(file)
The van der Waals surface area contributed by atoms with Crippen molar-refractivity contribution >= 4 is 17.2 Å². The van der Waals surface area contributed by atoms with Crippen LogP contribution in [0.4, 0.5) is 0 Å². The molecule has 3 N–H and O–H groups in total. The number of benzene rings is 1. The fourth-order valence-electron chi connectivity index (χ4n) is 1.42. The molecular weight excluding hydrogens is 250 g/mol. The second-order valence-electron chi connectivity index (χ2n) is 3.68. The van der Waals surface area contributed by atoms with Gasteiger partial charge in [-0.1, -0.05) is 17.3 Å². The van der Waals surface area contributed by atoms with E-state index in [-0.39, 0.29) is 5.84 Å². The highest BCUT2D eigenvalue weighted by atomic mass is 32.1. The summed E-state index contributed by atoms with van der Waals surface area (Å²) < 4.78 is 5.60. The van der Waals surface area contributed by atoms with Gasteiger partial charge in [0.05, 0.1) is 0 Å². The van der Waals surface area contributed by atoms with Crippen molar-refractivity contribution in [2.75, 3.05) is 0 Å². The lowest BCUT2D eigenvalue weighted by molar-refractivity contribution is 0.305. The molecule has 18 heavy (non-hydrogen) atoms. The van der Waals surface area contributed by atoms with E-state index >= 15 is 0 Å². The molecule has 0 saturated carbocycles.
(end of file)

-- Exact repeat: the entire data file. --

The van der Waals surface area contributed by atoms with Crippen molar-refractivity contribution >= 4 is 17.2 Å². The van der Waals surface area contributed by atoms with Crippen LogP contribution in [0.4, 0.5) is 0 Å². The molecule has 3 N–H and O–H groups in total. The number of benzene rings is 1. The fourth-order valence-electron chi connectivity index (χ4n) is 1.42. The molecular weight excluding hydrogens is 250 g/mol. The second-order valence-electron chi connectivity index (χ2n) is 3.68. The van der Waals surface area contributed by atoms with Gasteiger partial charge in [-0.1, -0.05) is 17.3 Å². The van der Waals surface area contributed by atoms with E-state index in [-0.39, 0.29) is 5.84 Å². The highest BCUT2D eigenvalue weighted by atomic mass is 32.1. The summed E-state index contributed by atoms with van der Waals surface area (Å²) < 4.78 is 5.60. The van der Waals surface area contributed by atoms with Gasteiger partial charge in [0.05, 0.1) is 0 Å². The van der Waals surface area contributed by atoms with Crippen molar-refractivity contribution in [2.75, 3.05) is 0 Å². The lowest BCUT2D eigenvalue weighted by molar-refractivity contribution is 0.305. The molecule has 18 heavy (non-hydrogen) atoms. The van der Waals surface area contributed by atoms with E-state index >= 15 is 0 Å². The molecule has 0 saturated carbocycles.